I’ll add if mom is nursing out in the open (as many do at first while getting the hang of it) and she says she’s ok with you in the room or says she wants you to stay (or calls you in from another room) she’s ok with your presence so believe her. One of the hardest things for me was how everyone cleared the room when I nursed, nursing was easy for me (with my first, second was a nightmare) baby girl didn’t mind being covered of there were men around and I usually didn’t bother covering at home with only women present but I really wanted someone to talk to while she was nursing.

      1. Parenthetically*

        Calorie-intensive, easy to eat one-handed, comforting — milkshakes are IDEAL postpartum food IMO! :)

    12. Parenthetically*

      My best friends brought a box of lovely little pastries first thing in the morning after my son was born. Later that night they brought my favorite Thai food, super spicy, which I hadn’t been able to eat in the weeks prior due to heartburn. If there are things like that — treats or favorite things she hasn’t been able to eat — bring that to the hospital! Also, some hospitals aren’t great at providing food for partners, so a substantial snack and/or some good coffee would be nice.

      One of my favorite things someone brought postpartum was BREAKFAST THINGS. We were blessed to have a roster of people bringing dinners, but I had a couple friends who brought breakfast — one brought big bran muffins and fruit salad, and the other brought a massive, rich baked oatmeal packed with fruit. I was obviously nursing around the clock so I deeply appreciated things I could eat easily but that were still super calorie-dense.

      Refill her drink bottle, especially if she’s breastfeeding. It’s hard to stay sufficiently hydrated when you’re doing all the newborn things.

    13. Not A Manager*

      “What are some things you wished visitors would bring to the hospital after giving birth?”

      Food. I was only in the hospital for two nights and the hospital food was horrid. Second everyone else’s comment that baby presents will only get lost/be hard to transport. If she’s in for longer, she might want a comfy blanket or a pastime such as audiobooks or a craft.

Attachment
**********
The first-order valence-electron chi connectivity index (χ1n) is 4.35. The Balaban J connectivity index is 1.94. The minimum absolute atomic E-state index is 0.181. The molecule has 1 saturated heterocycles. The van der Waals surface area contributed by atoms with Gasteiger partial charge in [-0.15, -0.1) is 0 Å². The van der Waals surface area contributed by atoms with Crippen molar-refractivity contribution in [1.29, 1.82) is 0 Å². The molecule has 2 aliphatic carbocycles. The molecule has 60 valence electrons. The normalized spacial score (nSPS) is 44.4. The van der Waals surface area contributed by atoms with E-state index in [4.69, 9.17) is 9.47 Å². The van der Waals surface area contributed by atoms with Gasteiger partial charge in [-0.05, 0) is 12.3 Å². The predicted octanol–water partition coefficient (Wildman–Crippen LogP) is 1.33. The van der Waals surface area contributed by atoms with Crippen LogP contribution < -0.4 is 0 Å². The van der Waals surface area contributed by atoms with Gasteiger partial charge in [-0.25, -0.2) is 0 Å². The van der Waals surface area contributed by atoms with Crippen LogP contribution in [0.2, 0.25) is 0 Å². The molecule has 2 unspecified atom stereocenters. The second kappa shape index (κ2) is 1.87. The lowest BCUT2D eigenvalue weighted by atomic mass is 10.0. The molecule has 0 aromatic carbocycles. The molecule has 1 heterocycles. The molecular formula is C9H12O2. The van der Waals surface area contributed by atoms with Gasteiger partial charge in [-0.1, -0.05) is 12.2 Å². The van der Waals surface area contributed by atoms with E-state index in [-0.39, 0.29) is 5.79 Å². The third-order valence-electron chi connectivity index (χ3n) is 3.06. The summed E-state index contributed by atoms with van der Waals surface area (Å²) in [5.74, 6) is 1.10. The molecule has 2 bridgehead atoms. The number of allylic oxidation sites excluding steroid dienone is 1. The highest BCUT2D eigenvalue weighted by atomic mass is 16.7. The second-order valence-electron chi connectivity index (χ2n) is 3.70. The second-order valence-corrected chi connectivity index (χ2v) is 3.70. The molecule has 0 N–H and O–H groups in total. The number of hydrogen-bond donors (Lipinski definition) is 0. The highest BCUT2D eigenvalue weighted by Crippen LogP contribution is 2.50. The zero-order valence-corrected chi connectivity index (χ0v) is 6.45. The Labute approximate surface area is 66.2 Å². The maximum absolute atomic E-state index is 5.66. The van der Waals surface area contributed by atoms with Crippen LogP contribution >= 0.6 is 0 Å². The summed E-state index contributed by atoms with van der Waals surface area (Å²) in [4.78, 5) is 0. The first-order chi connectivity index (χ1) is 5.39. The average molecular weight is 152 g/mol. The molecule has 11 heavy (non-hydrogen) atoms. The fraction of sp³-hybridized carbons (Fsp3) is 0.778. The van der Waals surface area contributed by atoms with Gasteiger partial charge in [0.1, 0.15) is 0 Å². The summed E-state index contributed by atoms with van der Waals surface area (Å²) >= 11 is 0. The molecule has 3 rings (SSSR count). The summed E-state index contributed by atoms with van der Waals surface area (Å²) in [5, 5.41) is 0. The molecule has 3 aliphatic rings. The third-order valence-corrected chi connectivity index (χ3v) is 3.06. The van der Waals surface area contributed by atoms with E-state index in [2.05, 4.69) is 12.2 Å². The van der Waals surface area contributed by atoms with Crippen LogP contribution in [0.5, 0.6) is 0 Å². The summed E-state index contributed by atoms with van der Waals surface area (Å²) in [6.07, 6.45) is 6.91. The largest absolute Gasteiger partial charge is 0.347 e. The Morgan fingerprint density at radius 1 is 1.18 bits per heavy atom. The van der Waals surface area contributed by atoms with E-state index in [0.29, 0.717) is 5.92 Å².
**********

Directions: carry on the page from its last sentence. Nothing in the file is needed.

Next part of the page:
“What did you need most in the first few months?”

      A shower. One of my best visitor memories is of someone cuddling the baby long enough for me to take a long shower.

    14. Enter_the_Dragonfly*

      There are these things called SwaddleMe which are an absolute God-send. Basically, they’re stretchy, velcro fastening swaddled that are super easy to put on and take off and don’t get tangled. New, sleep-deprived also avoid needing to do cloth origami to get a wrap to stay around the baby. You also can’t go wrong with onesies. A set of 5 in 3 or 4 different sizes are awesome! And don’t be afraid of a cute outfit, sometimes it’s nice to receive something cute but so impractical the parents could never justify buying it themselves.
      For the new mom, a GIANT thermos to keep next to the bed during those first marathon feeding sessions. If there’s a dad or other partener/ helper in the picture, offer to sit with mom and baby while they go home and shower/ change clothes/ catch up on a last minute work deadline. They’re trying to take care of everything at that point so knowing someone’s there, even if its just to watch mother and baby sleep, is really nice.

    15. Salymander*

      I wouldn’t have wanted anything brought to hospital that I would have to take home with me. All of friend’s stuff + a baby and their stuff adds up to a whole lot of stuff!!!